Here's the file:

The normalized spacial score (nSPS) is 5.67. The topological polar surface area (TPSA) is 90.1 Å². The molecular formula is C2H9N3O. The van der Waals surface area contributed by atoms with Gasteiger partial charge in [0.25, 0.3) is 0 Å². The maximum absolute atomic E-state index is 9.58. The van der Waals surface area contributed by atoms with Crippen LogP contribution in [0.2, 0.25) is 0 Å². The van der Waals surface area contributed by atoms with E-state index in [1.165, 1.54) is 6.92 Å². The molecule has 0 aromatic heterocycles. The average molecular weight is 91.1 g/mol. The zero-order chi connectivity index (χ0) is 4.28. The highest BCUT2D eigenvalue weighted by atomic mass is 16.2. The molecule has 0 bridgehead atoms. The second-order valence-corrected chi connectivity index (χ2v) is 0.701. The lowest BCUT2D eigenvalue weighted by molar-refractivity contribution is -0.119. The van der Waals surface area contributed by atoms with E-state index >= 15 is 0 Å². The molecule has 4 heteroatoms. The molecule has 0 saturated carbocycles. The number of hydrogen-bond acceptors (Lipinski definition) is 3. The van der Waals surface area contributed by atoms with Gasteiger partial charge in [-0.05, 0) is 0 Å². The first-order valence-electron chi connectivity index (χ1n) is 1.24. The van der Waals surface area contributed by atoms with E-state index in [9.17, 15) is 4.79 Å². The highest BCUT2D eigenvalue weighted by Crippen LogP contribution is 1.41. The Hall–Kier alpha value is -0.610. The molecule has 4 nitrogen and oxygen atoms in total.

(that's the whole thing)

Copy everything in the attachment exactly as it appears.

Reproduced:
The normalized spacial score (nSPS) is 5.67. The topological polar surface area (TPSA) is 90.1 Å². The molecular formula is C2H9N3O. The van der Waals surface area contributed by atoms with Gasteiger partial charge in [0.25, 0.3) is 0 Å². The maximum absolute atomic E-state index is 9.58. The van der Waals surface area contributed by atoms with Crippen LogP contribution in [0.2, 0.25) is 0 Å². The van der Waals surface area contributed by atoms with E-state index in [1.165, 1.54) is 6.92 Å². The molecule has 0 aromatic heterocycles. The average molecular weight is 91.1 g/mol. The zero-order chi connectivity index (χ0) is 4.28. The highest BCUT2D eigenvalue weighted by atomic mass is 16.2. The molecule has 0 bridgehead atoms. The second-order valence-corrected chi connectivity index (χ2v) is 0.701. The lowest BCUT2D eigenvalue weighted by molar-refractivity contribution is -0.119. The van der Waals surface area contributed by atoms with E-state index >= 15 is 0 Å². The molecule has 4 heteroatoms. The molecule has 0 saturated carbocycles. The number of hydrogen-bond acceptors (Lipinski definition) is 3. The van der Waals surface area contributed by atoms with Gasteiger partial charge in [-0.05, 0) is 0 Å². The first-order valence-electron chi connectivity index (χ1n) is 1.24. The van der Waals surface area contributed by atoms with E-state index in [9.17, 15) is 4.79 Å². The highest BCUT2D eigenvalue weighted by Crippen LogP contribution is 1.41. The Hall–Kier alpha value is -0.610. The molecule has 4 nitrogen and oxygen atoms in total.